Text analysis of the corpus of English economic works from 1580 to 1720 show a shift away from religious and moral works to the topics of trade, finance, and industry. This was a significant turning point for economic thought. A database of 1,308 authors, 6,149 corporate investors, and 304 trade councilors reveals that a large and increasing proportion of texts were authored by merchants who were deeply embedded in networks of corporate investment but occupied peripheral positions in the networks of committees and councils that formed the state’s economic policy branch. The structure of authors’ networks indicates that new economic arguments were developed by merchants attempting to communicate across the divisions between economic and state spheres -- in effect creating a new type of knowledge in order to bridge an existing cultural hole.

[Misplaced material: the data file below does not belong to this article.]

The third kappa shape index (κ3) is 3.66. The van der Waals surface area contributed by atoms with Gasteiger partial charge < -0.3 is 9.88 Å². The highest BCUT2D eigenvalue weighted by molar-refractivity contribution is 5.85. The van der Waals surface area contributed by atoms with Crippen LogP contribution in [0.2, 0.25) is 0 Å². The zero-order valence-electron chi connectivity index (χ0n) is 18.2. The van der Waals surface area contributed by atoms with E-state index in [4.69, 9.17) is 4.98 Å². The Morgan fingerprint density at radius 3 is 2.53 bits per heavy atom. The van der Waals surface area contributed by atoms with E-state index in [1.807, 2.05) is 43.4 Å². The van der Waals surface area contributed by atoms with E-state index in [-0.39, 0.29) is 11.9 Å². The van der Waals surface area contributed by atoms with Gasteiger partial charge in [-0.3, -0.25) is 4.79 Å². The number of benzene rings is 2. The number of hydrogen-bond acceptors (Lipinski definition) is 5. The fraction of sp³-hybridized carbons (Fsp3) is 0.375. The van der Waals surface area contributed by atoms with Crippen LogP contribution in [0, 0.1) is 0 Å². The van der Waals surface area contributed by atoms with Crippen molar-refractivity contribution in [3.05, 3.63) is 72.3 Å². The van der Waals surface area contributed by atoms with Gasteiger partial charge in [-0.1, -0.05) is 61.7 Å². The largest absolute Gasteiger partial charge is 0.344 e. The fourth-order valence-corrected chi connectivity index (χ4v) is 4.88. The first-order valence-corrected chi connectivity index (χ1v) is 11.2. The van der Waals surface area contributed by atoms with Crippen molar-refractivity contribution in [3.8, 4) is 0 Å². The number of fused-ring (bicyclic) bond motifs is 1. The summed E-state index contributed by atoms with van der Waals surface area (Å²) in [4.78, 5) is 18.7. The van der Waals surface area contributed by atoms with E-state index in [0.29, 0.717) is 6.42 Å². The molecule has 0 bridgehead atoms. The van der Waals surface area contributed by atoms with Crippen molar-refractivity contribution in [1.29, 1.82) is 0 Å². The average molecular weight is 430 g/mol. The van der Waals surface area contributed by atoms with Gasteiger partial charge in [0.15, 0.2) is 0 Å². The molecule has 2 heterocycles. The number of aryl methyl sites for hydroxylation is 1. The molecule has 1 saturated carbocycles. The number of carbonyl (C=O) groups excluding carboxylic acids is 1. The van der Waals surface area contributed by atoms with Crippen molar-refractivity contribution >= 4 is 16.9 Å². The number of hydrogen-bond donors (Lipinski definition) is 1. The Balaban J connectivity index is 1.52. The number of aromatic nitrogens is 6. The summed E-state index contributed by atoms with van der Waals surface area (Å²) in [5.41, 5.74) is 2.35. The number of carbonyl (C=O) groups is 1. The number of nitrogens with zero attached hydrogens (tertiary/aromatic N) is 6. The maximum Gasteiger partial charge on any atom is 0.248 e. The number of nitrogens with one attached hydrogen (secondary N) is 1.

Emily Erikson is an associate professor of sociology at Yale University working on social networks and the development of the institutions of capitalism and democracy. Her award-winning book, Between Monopoly and Free Trade: The English East India Company (Princeton University Press, 2014) shows how an informal social network linking autonomous employees fostered the Company’s long-term success, shedding light on the processes underpinning the emergence of early multi-national firms and the structure of early modern global trade. Her forthcoming book, New Knowledge: The Rise of Economics and Development of the Public Sphere, identifies the forces that stimulated the development of pre-classical economic thought in the seventeenth century. Her work has appeared in the American Journal of Sociology, the Annual Review of Sociology, Sociology Theory, and Social Science History, among others.